Viktor Frankl famously proposed that a companion to the Statue of Liberty on the East Coast be erected on the West Coast in the form of a Statue of Responsibility.

This beloved and much-read interpreter of human experience understood that freedom would degenerate into arbitrariness if it was not balanced with responsibility.

Two symbols marking the east and west mainland boundaries of the nation, these statues would affirm the depth of the meaning of liberty and protect it from being distorted by superficial understanding.

At our best, the relationship of freedom and responsibility has defined the national character of the U.S. and led us through the cultural challenges represented by slavery, many arenas of discrimination and other contemporary issues that reflect a less-than-complete embrace of the principles inherent in our founding vision.

Two other “boundary symbols” now claim much of our attention as a people and frighteningly seem to be defining a significant portion of our character.

They are somewhat more metaphorical than statues, but they have become powerful symbols in the rhetorical world we now live in.

One is a “wall” on our southern border and the profile of attitudes it reflects. The other consists of a curtain of trade tariffs around the entire country disrupting the economic relationships of a world market and the straining of relationships with both nearby and distant neighbors.

The “bookends” of a Statue of Liberty and a hypothetical Statue of Responsibility say a great deal about the character of the “books” that lie between them.

They speak of hospitality, opportunity, discipline, growth, integrity and a commitment to be the kind of country where the contribution of every participant is significant for the well-being of the whole.

There is a vision of a “more perfect union” – always a work in progress – embraced as a guide for an ongoing quest.

The liberty whose primary holiday we have just celebrated, with all the fanfare that has come to mark its meaning, is a liberty not to live without constraint but to live within a framework where human dignity is respected, where generosity of spirit offers life and the pursuit of happiness for all who live “from sea to shining sea.”

The dark cloud that is dimming the “shine” of “liberty and justice for all” has been building for some time, and it has many ingredients.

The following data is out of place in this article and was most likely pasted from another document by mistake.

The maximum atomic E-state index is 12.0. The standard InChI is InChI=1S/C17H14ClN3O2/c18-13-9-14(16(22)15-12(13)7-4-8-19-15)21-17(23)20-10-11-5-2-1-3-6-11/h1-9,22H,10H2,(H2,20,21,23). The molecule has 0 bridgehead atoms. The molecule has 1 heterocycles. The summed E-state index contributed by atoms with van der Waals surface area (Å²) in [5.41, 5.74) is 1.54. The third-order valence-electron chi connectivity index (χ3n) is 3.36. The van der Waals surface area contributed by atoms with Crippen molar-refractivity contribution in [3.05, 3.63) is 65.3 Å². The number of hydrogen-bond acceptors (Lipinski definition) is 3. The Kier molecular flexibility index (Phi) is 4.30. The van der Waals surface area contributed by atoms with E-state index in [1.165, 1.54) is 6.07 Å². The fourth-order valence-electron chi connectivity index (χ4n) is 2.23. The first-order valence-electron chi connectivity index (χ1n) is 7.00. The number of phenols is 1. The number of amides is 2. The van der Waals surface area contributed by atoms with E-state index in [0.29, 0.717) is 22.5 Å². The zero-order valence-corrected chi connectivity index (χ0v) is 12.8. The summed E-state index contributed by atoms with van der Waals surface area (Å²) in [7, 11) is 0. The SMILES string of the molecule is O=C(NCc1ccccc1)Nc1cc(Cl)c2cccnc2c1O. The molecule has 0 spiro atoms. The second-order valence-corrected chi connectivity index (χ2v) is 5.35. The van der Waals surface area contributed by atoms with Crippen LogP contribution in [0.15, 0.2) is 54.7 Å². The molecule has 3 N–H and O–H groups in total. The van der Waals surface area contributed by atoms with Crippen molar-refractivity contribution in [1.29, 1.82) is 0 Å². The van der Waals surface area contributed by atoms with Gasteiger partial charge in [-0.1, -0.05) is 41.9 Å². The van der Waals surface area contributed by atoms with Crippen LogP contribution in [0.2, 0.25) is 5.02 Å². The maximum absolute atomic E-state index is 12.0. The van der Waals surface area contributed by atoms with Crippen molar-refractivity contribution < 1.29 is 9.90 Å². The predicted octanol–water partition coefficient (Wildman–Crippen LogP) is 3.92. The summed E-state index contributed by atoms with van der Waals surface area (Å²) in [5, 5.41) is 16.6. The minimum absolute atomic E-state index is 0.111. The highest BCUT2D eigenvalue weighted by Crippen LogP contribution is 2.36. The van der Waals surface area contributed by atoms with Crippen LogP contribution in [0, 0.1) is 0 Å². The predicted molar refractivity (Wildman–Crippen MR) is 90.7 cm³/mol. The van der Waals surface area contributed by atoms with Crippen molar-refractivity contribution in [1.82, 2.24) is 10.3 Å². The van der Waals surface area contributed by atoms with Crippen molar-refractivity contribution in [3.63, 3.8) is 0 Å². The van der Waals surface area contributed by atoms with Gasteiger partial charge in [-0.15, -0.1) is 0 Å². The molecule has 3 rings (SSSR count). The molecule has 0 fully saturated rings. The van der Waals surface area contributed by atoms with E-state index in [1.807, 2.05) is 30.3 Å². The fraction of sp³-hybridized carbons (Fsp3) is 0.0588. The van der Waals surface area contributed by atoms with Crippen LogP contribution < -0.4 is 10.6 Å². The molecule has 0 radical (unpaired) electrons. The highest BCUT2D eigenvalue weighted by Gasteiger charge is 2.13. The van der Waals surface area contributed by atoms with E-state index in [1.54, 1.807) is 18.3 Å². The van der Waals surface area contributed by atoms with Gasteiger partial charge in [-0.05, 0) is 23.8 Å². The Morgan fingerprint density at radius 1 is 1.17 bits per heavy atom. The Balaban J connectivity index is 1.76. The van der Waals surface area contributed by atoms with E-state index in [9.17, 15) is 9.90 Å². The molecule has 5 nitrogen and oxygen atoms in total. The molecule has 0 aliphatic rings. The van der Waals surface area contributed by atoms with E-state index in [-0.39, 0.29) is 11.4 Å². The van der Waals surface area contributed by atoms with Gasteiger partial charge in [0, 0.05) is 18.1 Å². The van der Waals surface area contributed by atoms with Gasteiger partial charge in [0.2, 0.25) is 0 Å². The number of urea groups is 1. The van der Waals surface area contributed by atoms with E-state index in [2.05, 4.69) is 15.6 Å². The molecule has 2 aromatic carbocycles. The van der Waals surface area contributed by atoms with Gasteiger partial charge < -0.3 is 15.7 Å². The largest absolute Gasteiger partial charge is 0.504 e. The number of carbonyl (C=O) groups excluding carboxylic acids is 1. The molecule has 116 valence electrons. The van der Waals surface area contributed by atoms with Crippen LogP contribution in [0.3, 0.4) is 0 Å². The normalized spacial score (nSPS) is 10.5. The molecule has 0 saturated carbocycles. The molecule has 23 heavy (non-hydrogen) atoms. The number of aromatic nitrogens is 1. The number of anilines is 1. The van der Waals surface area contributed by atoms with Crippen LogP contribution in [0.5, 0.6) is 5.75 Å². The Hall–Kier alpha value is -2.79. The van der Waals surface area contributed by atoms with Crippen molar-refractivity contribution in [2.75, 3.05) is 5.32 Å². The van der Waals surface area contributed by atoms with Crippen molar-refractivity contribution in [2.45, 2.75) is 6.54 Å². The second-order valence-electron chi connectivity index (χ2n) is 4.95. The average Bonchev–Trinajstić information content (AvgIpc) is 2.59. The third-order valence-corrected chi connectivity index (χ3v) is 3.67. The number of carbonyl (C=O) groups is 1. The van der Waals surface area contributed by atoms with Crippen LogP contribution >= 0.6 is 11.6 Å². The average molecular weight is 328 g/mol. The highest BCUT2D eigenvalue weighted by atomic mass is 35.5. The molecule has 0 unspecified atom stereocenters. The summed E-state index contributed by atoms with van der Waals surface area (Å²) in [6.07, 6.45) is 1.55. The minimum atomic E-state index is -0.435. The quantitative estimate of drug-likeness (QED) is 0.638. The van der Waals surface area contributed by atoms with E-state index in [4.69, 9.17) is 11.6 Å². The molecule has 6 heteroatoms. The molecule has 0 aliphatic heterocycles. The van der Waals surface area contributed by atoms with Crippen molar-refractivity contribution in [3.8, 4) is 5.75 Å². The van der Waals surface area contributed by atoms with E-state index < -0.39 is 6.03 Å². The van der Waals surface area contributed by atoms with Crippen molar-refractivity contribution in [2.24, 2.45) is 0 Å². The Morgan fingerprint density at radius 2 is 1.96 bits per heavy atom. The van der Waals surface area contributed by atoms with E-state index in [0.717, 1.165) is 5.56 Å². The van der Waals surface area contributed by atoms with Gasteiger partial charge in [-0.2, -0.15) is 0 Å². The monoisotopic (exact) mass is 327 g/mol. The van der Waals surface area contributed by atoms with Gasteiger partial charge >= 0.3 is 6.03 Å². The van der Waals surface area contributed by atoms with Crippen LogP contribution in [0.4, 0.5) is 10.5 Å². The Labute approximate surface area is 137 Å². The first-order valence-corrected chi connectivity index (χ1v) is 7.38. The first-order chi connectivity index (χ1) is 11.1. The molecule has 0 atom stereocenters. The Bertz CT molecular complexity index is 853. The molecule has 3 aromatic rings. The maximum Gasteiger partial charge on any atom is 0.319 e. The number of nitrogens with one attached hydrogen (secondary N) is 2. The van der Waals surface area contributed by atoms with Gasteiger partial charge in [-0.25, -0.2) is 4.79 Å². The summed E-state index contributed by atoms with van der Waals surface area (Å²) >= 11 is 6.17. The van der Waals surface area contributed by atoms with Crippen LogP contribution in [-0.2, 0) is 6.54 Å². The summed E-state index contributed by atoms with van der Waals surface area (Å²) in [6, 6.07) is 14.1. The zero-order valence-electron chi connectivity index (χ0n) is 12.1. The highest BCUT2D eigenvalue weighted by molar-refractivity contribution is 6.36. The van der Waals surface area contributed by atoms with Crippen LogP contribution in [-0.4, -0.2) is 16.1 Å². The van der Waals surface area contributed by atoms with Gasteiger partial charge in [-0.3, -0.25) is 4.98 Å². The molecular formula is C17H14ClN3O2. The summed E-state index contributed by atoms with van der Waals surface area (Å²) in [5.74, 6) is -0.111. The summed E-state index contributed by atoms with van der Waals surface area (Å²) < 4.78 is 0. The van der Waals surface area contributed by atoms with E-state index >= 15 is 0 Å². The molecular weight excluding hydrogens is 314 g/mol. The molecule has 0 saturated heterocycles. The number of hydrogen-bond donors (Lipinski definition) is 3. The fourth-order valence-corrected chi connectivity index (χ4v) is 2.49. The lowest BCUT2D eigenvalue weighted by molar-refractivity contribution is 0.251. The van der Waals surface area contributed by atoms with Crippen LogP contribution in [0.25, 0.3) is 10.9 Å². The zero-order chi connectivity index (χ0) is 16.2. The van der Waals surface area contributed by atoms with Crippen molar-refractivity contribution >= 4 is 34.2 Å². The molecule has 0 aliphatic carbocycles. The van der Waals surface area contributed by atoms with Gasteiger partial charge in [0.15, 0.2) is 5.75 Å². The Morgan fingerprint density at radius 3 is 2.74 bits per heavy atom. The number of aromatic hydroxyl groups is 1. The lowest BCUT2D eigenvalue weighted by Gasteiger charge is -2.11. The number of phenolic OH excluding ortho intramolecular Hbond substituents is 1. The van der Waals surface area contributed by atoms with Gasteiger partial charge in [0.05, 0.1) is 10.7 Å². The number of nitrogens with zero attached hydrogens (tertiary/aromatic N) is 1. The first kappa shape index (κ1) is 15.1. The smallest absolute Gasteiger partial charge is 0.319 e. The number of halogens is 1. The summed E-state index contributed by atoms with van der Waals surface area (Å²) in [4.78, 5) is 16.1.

It is easy to point to the antics of one person or one party as the cause, but careful reflection reminds us that such cultural shifts are not the result of singular decisions.

Rather, they emerge from a cultural climate that tolerates and accepts as normal the kind of disregard for the common good that we have seen grow to crisis proportions in recent months.

Were it not for the “consent of the governed,” a paralyzed Congress, a dysfunctional administration and a judiciary defined more by an ideological template than by constitutional integrity would not be operative in the face of our current challenges.

Somehow, over time, we have allowed the message that we have so often prided ourselves as offering as a nation – a message of hospitality, opportunity and world citizenship – to morph into a message on a border sign that says, “You’re not welcome here if you are different, even if you are fleeing extreme danger in your homeland,” and into a message in foreign policy that says, “We don’t need you in order to prosper and be safe.”

The books between these bookends in the library of our national character document a different kind of community from the one we ceremonially affirm with our pageantry and patriotic images from our founding.

Many voices in the public conversation are pointing to the difference between these two profiles of our national character and reminding us of how far and how fast we seem to be moving in a less than morally responsible direction.

But the voices that support this protectionist and inhospitable social and economic perspective are strong as well, and they reflect the fear and threat of the diversity that is easily portrayed as the cause of their distress.

The noise of the clash between these two narratives of our national character can be deafening to the reminder that we have a choice of which portrait to embrace.

Like the Native American story of the grandfather who tells his grandson that two wolves fight within him. One is anger, envy, greed, arrogance, lies, superiority and ego. The other is love, peace, hope, humility, kindness, generosity, truth and compassion.

“Which wolf will win the fight?” the grandson asks.

“The one I feed,” the grandfather replies.

Which library of books between which bookends will eventually document our national character?

The one we read and heed.

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